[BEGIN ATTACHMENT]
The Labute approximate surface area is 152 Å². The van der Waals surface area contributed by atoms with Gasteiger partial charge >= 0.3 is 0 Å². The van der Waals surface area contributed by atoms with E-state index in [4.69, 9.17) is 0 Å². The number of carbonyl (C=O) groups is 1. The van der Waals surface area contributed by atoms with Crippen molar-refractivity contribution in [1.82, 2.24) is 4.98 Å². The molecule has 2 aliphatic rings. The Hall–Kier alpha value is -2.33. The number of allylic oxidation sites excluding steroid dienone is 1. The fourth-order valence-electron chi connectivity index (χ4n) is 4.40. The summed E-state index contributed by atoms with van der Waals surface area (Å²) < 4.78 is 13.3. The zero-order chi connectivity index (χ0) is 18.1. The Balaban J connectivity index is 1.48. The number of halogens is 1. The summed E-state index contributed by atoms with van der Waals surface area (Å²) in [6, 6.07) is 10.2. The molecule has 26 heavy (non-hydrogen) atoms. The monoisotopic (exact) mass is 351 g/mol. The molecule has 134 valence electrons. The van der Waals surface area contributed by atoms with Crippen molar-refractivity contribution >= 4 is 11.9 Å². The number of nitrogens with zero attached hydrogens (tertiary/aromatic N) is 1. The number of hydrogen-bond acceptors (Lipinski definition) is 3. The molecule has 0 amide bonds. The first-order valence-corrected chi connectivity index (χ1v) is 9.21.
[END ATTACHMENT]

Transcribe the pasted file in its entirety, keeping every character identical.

The Labute approximate surface area is 152 Å². The van der Waals surface area contributed by atoms with Gasteiger partial charge >= 0.3 is 0 Å². The van der Waals surface area contributed by atoms with E-state index in [4.69, 9.17) is 0 Å². The number of carbonyl (C=O) groups is 1. The van der Waals surface area contributed by atoms with Crippen molar-refractivity contribution in [1.82, 2.24) is 4.98 Å². The molecule has 2 aliphatic rings. The Hall–Kier alpha value is -2.33. The number of allylic oxidation sites excluding steroid dienone is 1. The fourth-order valence-electron chi connectivity index (χ4n) is 4.40. The summed E-state index contributed by atoms with van der Waals surface area (Å²) < 4.78 is 13.3. The zero-order chi connectivity index (χ0) is 18.1. The Balaban J connectivity index is 1.48. The number of halogens is 1. The summed E-state index contributed by atoms with van der Waals surface area (Å²) in [6, 6.07) is 10.2. The molecule has 26 heavy (non-hydrogen) atoms. The monoisotopic (exact) mass is 351 g/mol. The molecule has 134 valence electrons. The van der Waals surface area contributed by atoms with Crippen molar-refractivity contribution >= 4 is 11.9 Å². The number of nitrogens with zero attached hydrogens (tertiary/aromatic N) is 1. The number of hydrogen-bond acceptors (Lipinski definition) is 3. The molecule has 0 amide bonds. The first-order valence-corrected chi connectivity index (χ1v) is 9.21.